Global Business

Bloomberg Radio - Sound On: Trade Talks, North Korea + 2020 Campaigns


Self-promo alert: I was on Bloomberg Radio last night.

I joined Bloomberg Chief Washington Correspondent Kevin Cirilli and Ben Chang, former White House National Security Council director of communications in a wide-ranging discussion covering current global and domestic political issues such as:

- CIA on Instagram

- Zlatan Ibrahimović

- UN Arms Trade Treaty

- Ford Motor Company + USCMA

- Speaker Nancy Pelosi + Impeachment

- White House Correspondents Dinner + Prince

- Globalization + Politics + US agricultural exports

- Prime Minister Shinzō Abe weekend at the White House

- Supreme Leader Kim Jong-un meeting with President Vladimir Putin

You can listen to the nearly 50-minute episode - here.

US-China technology and data war - political fear or business reality?


The dominance of US semiconductor technology in Chinese phones makes for great angst in Beijing. It reveals Americans firms are generations ahead in semiconductor and other technologies - we are talking 20 to 30 years. In assembly factories across the China, the critical parts that go into phones, tablets, routers, vehicles, even airplanes, are often imports from advanced economies like the United States.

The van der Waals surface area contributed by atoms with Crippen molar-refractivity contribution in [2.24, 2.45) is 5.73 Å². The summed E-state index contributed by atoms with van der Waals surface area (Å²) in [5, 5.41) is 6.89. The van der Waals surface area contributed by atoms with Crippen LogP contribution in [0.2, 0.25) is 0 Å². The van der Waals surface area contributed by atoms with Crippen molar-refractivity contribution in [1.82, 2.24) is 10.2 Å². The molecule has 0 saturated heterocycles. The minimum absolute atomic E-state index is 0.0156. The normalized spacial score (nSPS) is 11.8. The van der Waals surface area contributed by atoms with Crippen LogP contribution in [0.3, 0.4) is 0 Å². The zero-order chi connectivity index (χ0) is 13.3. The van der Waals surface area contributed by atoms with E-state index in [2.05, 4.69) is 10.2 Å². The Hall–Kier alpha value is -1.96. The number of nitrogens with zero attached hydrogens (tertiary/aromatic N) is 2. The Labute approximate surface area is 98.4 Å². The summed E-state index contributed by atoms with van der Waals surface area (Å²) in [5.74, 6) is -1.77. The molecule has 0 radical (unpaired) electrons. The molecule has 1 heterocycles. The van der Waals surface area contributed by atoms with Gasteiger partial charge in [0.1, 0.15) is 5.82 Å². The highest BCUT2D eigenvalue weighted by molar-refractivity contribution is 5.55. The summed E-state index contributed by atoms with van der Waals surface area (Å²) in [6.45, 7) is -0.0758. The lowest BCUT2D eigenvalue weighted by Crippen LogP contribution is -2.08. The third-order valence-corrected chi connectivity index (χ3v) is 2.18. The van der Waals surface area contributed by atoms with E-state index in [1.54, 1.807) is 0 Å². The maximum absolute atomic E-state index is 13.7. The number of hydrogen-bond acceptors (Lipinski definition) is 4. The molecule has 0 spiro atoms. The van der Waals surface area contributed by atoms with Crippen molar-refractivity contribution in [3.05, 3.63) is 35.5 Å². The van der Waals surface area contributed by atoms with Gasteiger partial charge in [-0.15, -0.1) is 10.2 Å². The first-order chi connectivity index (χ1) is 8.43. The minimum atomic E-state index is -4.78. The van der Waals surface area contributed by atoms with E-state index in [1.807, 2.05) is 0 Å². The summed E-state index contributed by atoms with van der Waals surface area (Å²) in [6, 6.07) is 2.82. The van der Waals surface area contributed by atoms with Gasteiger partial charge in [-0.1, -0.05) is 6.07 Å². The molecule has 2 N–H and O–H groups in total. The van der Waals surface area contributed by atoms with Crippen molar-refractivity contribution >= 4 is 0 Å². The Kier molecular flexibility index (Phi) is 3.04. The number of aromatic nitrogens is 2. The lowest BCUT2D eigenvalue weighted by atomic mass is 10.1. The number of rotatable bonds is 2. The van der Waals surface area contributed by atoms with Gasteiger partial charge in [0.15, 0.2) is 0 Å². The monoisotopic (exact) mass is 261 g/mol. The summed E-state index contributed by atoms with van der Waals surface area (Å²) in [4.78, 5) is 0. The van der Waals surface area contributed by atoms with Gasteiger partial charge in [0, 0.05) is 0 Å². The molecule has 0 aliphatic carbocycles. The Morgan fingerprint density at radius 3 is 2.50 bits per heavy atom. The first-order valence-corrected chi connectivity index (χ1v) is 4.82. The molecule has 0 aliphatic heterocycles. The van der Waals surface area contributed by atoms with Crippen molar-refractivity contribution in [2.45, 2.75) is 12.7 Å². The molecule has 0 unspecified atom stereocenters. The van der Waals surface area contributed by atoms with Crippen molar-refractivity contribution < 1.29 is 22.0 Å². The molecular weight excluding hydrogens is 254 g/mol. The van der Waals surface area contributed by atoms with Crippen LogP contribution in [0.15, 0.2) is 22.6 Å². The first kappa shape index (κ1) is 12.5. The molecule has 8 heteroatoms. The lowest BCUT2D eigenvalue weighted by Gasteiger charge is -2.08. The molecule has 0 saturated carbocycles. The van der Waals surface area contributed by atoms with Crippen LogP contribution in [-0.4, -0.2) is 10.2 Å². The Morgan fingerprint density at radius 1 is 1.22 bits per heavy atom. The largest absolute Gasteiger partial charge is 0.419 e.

The Chinese government has ambitious plans to end this dependence.

“Techno-nationalism has a long and stellar history in China,” said Damien Ma, fellow and associate director of Paulson Institute think tank in Chicago. “During Mao’s time, they always wanted to have some semblance of technological self-sufficiency. And I don’t think that in itself is surprising or odd. Many countries want it.”

Many Trump administration officials call these Chinese plans “frightening” and a direct national security threat and a sound reason to impose tariffs on Chinese products. Some American academics and politicians fear China will soon enjoy global domination of many high-tech sectors at the expense of many Western industrial economies.

Does this matter?